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As a parent, do you struggle with questions on where to draw the line when it comes to setting boundaries for your child? Are you being too strict or too lenient? Find out how to maintain a balance.
Seventeen-year-old Karun was keen on attending his friend's late night party at a farmhouse in the city outskirts. His mother Sudha was uneasy and worried. "I knew there would be drinking and no adult supervision in the party. I did not want to disappoint my son either," she confesses.
Sudha was torn between wanting to give her son freedom and her deep concern for his safety. She expressed her fears to her son and did not allow him to attend the party. Her friend, Benita, however, sent her teenage daughter to the same party in a car with a driver - on condition that the teen should return if things got out of control. Each parent handled the situation differently.
Neither parent was right or wrong. Yet they tussled with the same issue: How much freedom should be given to children? Sometimes, parents debate - Am I turning into a Tiger Mom (too strict) curbing my child's sense of self ? Or, am I giving in too much? When do I stop hovering around my children like a 'helicopter', let them explore their own lives and make their own mistakes?
Take the case of a book editor and former teacher Indira Jayakrishnan who walks a fine line disciplining her son, 13-year-old Aditya. She resisted buying him a portable game console (PS 3) for a year, as she felt that such a toy did not merit 'ridiculous' investments. "I wondered whether I was too harsh with Aditya; he was under tremendous peer pressure'', she says. The Jayakrishnans finally relented after he performed well in his final exams.
On a daily basis, as parents you end up grappling with various issues: how to stop your five-year-old from overeating chocolates; should you send your preteen daughter for sleepovers...so on and so forth. Usha Venkatesh, mother of a teenager, observes: "One may have to decide whether or not to allow a 12-year-old to open a Facebook account. A rational approach for the parent is to become her child's friend on Facebook and keep a watchful eye without restricting her freedom to explore." Counsellors, child development experts and parents admit that there is no formula to this balancing act. Each case is situational and each child has to be handled differently. Some broad guidelines exist, however.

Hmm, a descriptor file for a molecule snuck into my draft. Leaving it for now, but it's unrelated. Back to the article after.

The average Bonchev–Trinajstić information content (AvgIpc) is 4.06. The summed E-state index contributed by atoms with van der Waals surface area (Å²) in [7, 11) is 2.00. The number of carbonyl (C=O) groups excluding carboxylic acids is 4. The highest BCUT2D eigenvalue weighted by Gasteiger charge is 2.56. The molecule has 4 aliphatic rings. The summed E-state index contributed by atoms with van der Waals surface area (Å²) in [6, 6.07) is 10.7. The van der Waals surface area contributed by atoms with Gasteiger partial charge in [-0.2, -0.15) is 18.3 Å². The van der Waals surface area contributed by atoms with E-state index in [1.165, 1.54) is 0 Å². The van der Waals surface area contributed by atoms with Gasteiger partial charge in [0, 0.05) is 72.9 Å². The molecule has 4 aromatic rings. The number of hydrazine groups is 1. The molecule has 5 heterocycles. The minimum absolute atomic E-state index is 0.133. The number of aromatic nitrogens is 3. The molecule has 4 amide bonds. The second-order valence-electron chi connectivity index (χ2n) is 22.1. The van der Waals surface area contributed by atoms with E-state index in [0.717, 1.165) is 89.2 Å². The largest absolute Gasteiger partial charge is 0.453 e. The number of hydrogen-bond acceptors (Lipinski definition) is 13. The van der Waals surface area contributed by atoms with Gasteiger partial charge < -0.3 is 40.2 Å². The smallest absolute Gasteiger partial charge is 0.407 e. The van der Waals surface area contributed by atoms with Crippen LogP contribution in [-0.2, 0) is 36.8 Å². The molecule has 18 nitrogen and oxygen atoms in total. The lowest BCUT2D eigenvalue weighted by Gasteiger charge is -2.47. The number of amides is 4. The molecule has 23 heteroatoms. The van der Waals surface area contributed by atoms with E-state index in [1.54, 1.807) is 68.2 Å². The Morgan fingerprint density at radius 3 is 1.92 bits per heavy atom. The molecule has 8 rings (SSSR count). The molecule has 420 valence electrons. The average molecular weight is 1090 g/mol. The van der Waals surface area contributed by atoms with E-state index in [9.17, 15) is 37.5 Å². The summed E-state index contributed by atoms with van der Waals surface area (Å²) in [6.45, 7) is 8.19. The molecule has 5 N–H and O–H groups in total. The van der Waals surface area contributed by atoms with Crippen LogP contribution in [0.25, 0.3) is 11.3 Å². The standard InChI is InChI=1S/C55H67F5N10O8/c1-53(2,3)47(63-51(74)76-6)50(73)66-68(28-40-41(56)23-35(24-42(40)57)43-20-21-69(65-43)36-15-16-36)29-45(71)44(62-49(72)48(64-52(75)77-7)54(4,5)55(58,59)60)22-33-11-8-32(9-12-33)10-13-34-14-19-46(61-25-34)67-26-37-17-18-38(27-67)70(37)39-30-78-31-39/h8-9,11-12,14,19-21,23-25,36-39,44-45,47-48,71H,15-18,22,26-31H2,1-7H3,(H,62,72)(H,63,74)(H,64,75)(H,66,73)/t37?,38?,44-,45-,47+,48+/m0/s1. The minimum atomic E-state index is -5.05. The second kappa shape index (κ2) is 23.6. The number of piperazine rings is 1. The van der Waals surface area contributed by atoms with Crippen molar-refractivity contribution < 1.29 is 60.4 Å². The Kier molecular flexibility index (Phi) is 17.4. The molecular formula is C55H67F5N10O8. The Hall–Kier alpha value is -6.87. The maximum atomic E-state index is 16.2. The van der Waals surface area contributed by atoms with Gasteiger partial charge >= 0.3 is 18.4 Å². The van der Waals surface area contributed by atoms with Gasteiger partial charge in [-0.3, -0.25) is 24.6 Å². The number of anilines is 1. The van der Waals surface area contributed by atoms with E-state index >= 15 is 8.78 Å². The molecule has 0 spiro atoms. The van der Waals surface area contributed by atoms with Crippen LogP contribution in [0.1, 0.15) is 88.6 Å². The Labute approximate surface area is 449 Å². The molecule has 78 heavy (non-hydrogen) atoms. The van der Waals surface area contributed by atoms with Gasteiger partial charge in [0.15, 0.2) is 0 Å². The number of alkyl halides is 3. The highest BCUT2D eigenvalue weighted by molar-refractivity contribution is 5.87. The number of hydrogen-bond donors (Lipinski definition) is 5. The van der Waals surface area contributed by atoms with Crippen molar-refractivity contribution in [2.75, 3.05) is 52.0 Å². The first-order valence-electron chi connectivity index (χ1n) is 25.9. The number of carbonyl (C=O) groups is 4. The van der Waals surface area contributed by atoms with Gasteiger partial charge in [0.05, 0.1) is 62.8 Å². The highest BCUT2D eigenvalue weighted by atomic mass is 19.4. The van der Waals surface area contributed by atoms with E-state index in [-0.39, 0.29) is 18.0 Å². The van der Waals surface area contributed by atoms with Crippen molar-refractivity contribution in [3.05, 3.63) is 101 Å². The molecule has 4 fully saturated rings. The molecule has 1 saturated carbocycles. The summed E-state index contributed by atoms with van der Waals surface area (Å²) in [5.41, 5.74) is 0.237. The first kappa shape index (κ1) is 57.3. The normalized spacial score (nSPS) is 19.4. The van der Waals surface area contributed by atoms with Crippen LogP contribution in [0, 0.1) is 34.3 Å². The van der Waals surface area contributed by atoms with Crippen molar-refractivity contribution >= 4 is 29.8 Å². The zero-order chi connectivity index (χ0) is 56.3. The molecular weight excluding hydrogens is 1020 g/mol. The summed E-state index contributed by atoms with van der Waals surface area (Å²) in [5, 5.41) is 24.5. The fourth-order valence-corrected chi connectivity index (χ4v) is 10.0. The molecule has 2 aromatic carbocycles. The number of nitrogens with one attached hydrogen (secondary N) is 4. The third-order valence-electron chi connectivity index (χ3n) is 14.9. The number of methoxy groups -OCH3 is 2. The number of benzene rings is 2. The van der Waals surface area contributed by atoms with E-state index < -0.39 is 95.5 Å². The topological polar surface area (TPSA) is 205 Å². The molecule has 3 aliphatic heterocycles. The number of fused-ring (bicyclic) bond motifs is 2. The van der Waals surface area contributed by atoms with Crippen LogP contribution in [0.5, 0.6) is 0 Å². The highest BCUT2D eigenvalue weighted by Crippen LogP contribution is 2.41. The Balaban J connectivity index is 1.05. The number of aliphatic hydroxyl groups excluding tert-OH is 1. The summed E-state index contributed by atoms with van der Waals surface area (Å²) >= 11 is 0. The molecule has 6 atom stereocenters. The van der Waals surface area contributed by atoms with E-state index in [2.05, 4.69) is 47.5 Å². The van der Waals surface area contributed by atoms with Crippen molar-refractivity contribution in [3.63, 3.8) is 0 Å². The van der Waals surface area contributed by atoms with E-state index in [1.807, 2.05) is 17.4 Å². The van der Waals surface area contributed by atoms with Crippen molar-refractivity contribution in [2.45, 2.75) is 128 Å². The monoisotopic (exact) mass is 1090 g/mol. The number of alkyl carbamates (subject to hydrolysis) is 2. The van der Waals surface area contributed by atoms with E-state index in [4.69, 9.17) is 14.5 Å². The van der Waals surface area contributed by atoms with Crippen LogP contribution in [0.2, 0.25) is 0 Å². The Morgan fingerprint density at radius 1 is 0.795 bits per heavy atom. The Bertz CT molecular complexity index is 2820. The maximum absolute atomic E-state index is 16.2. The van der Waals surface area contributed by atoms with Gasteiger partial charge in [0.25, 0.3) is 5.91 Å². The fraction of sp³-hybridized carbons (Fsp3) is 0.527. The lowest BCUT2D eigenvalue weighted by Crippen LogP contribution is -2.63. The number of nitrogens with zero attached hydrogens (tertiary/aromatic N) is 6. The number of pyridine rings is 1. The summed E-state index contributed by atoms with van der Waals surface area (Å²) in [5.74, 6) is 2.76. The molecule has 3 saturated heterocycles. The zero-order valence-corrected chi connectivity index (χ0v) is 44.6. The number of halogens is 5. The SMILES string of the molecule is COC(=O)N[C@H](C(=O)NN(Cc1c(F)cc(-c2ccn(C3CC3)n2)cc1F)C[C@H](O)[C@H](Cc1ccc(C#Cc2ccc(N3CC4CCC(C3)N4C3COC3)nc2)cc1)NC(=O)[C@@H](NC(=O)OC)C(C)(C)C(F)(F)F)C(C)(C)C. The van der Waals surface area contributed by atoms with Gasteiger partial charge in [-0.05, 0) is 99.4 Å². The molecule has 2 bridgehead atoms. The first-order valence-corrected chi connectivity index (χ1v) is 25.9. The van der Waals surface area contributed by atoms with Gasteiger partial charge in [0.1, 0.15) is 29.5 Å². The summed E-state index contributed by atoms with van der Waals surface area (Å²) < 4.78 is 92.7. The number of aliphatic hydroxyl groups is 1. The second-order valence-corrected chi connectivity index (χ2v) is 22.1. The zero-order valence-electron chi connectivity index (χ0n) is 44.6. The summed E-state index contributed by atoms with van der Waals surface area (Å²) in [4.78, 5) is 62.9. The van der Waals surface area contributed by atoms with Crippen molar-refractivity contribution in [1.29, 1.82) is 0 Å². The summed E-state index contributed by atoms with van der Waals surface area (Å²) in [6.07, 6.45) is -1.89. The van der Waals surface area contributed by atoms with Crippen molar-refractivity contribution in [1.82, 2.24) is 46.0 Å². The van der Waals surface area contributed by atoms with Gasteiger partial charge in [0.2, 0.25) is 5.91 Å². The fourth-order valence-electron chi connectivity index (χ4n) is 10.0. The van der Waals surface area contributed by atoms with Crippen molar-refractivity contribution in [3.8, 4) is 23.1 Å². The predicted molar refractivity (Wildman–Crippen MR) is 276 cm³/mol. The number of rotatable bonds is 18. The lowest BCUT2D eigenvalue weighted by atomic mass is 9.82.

Impose limits: To start with, the parents of today who want to be 'liked' by their children should stop feeling guilty about imposing 'limits' or boundaries: "Children need limits because it makes them feel better and secure when they live within a certain structure," points out American developmental psychologist Laurence Steinberg in a published interview.
City family counsellor Brinda Jayaraman endorses this view. "As parents, make it clear to children the extent of freedom you wish to give them; why you are doing so and the consequences if a line is crossed. That is a balanced approach." It is not something you can accomplish overnight in a dictatorial manner. Brinda speaks of Mina, a Chennai teenager and her mother, who came to her for counselling after communication between them had completely broken down. Mina used to spend hours chatting on Facebook even as her anxious mother tried to ferret out what was happening. Mina was chatting with a male classmate on Facebook and ended up sending him intimate messages from her phone. Her mother stumbled upon this and cut off Mina's access to the computer and phone. Mina was warned of dire consequences if she continued to talk to the boy. The frustrated girl withdrew and secluded herself.
At counselling sessions, Brinda explained to Mina that she had to respect her parents' belief systems. The downside of an infatuation was laid out threadbare. Her freedom was removed because she had misused it and now she had to rebuild her parents' trust. The mother was also made to understand that she had overreacted. Natural hormonal changes in teenagers could trigger such situations. After all, the daughter had obeyed her mother and not met the boy. This was reason enough for the mother to return her daughter's freedom to her.